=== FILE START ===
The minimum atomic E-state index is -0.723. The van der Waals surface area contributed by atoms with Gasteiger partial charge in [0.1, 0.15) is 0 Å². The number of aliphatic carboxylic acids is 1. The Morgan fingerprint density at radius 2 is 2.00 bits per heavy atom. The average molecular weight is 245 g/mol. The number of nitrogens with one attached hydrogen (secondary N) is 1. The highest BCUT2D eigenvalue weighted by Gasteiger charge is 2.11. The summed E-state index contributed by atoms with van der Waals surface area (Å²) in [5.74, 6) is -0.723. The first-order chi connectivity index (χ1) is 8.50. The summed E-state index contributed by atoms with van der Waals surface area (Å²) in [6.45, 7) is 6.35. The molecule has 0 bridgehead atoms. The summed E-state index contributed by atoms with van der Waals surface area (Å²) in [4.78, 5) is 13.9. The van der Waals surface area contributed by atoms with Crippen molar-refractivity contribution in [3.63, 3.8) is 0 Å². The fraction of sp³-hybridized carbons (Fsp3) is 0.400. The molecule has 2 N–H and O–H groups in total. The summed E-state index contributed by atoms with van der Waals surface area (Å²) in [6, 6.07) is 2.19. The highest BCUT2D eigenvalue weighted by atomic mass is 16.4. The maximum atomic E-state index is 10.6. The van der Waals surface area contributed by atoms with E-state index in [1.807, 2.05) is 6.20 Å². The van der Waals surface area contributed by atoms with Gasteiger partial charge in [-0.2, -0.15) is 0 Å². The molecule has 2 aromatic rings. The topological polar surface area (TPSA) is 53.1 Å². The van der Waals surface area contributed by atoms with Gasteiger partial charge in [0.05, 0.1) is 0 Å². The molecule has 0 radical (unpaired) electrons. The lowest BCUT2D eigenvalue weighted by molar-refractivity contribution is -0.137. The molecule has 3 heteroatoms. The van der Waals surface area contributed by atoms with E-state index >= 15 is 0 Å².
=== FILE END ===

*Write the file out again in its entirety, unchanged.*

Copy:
The minimum atomic E-state index is -0.723. The van der Waals surface area contributed by atoms with Gasteiger partial charge in [0.1, 0.15) is 0 Å². The number of aliphatic carboxylic acids is 1. The Morgan fingerprint density at radius 2 is 2.00 bits per heavy atom. The average molecular weight is 245 g/mol. The number of nitrogens with one attached hydrogen (secondary N) is 1. The highest BCUT2D eigenvalue weighted by Gasteiger charge is 2.11. The summed E-state index contributed by atoms with van der Waals surface area (Å²) in [5.74, 6) is -0.723. The first-order chi connectivity index (χ1) is 8.50. The summed E-state index contributed by atoms with van der Waals surface area (Å²) in [6.45, 7) is 6.35. The molecule has 0 bridgehead atoms. The summed E-state index contributed by atoms with van der Waals surface area (Å²) in [4.78, 5) is 13.9. The van der Waals surface area contributed by atoms with Crippen molar-refractivity contribution in [3.63, 3.8) is 0 Å². The fraction of sp³-hybridized carbons (Fsp3) is 0.400. The molecule has 2 N–H and O–H groups in total. The summed E-state index contributed by atoms with van der Waals surface area (Å²) in [6, 6.07) is 2.19. The highest BCUT2D eigenvalue weighted by atomic mass is 16.4. The maximum atomic E-state index is 10.6. The van der Waals surface area contributed by atoms with E-state index in [1.807, 2.05) is 6.20 Å². The van der Waals surface area contributed by atoms with Gasteiger partial charge in [-0.2, -0.15) is 0 Å². The molecule has 2 aromatic rings. The topological polar surface area (TPSA) is 53.1 Å². The van der Waals surface area contributed by atoms with Gasteiger partial charge in [0.05, 0.1) is 0 Å². The molecule has 0 radical (unpaired) electrons. The lowest BCUT2D eigenvalue weighted by molar-refractivity contribution is -0.137. The molecule has 3 heteroatoms. The van der Waals surface area contributed by atoms with E-state index >= 15 is 0 Å².